Commercial fishing group opposes hoverbarge proposal

Concerns linger over effect Tulsequah Chief mine plan would have on fish

Posted: Friday, November 02, 2007

The largest commercial fishing group in Alaska has voted to oppose a plan to transport unprocessed ore on the Taku River using a hoverbarge until the group's concerns about fish habitat have been resolved.

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The United Fishermen of Alaska's board of directors passed a motion at its Oct. 26 meeting against a plan to carry ore from Canada's Tulsequah Chief Mine, 19 miles upstream from where the Taku River enters the United States.

The fishermen's concerns revolve around the use of a machine that has not been built or used before. Called an amphitrac, two of the machines would tug 300-ton loads on two hoverbarges about 4 mph up and down the Taku River daily.

"We don't believe that the Taku River drainage should be used as an experiment for an untried vehicle and technology," said Ken Duckett, a Ketchikan-based UFA board member and executive director of the United Southeast Alaska Gillnetters Association.

Web links:

Comments on the Redfern Resources proposal can be viewed at www.eao.gov.bc.ca

/epic/output/html/deploy/epic_project_doc_list_72_c_atb.html.

"Until those concerns are addressed to the (Fish and Game) department's satisfaction, and to the commercial fishermen's satisfaction, we are not going to support the project," he said.

Duckett, who put forth the motion, did not recall any opposition to it at the meeting.

The multimetal mine is being developed by Canadian company Redfern Resources, a subsidiary of Vancouver-based Redcorp Ventures.

Redcorp spokeswoman Salina Landstad said the amphitrac is in the construction phase and combines known technologies.

"We are taking known technologies and putting them together. Before we start using it for its intended purposes, it will undergo a series of testing. ... It is a proven technology. We know what we need to know about it," Landstad said.

She said the company is arranging informational meetings with those interested in learning more details about the plan.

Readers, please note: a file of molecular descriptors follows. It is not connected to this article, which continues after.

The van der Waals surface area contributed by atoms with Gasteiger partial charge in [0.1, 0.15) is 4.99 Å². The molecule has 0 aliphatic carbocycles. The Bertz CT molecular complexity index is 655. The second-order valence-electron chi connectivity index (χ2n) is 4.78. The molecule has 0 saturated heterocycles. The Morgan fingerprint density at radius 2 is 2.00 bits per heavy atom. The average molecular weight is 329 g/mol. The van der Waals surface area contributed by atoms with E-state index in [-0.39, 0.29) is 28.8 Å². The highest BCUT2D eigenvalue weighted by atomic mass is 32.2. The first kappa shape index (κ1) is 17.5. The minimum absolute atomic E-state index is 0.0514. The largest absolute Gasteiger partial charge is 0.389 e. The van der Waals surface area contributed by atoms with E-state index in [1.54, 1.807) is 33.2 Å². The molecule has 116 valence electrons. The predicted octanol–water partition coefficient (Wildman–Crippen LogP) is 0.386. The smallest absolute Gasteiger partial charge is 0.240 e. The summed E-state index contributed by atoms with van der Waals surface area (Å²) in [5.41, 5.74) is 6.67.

The UFA approved a one-sentence motion opposing the plan until further reassurances are made.

"UFA opposes the Tulsequah Chief Mine transportation plan until such time that the issues raised by the Alaska Department of Fish and Game have been resolved in favor of protection of the fishery resource and associated habitat," the motion said.

UFA is an umbrella group of 36 member organizations, and - depending on those groups' membership numbers - represents 5,000 to 10,000 fishermen at any given time.

The Taku River hosts a thriving salmon fishery, with commercial fishermen concentrating on sockeye and coho, and more recently king salmon, which have doubled in number there since the 1980s. The annual value of the fishery is $2.84 million, according to Fish and Game estimates.

There is currently no permit being considered by the state of Alaska, but area biologists at Fish and Game have said the barge plan should not be permitted because it will have dire consequences for fish spawning in the river.

The Department of Natural Resources, charged with permitting the barge plan, sent a one-paragraph letter to Canada's government saying it did not need further information for the purpose of Canada's permitting process and will continue to review the project until it receives a permit application.

Chris Zimmer is with the U.S.-Canadian group Rivers Without Borders, which opposes the mine on all counts.

"This is the wrong mine in the wrong place," he said.

Zimmer, a Juneau-based coordinator for the group, wants a moratorium on the mine's permitting until Canada and the United States agree on "bi-national watershed planning."

"We need to provide long-term certainty for Alaskans and enforceable standards for environmental protection and development," Zimmer said.

Redcorp hopes to begin mining copper, zinc, lead, silver and gold as soon as it finds a way to get the ore concentrate to market.

The Canadian government recently solicited public comment on the hoverbarge plan, which prompted responses from the U.S. Department of Interior, Department of Natural Resources, Taku River Tlingit First Nation and Canada's Department of Fisheries and Oceans.



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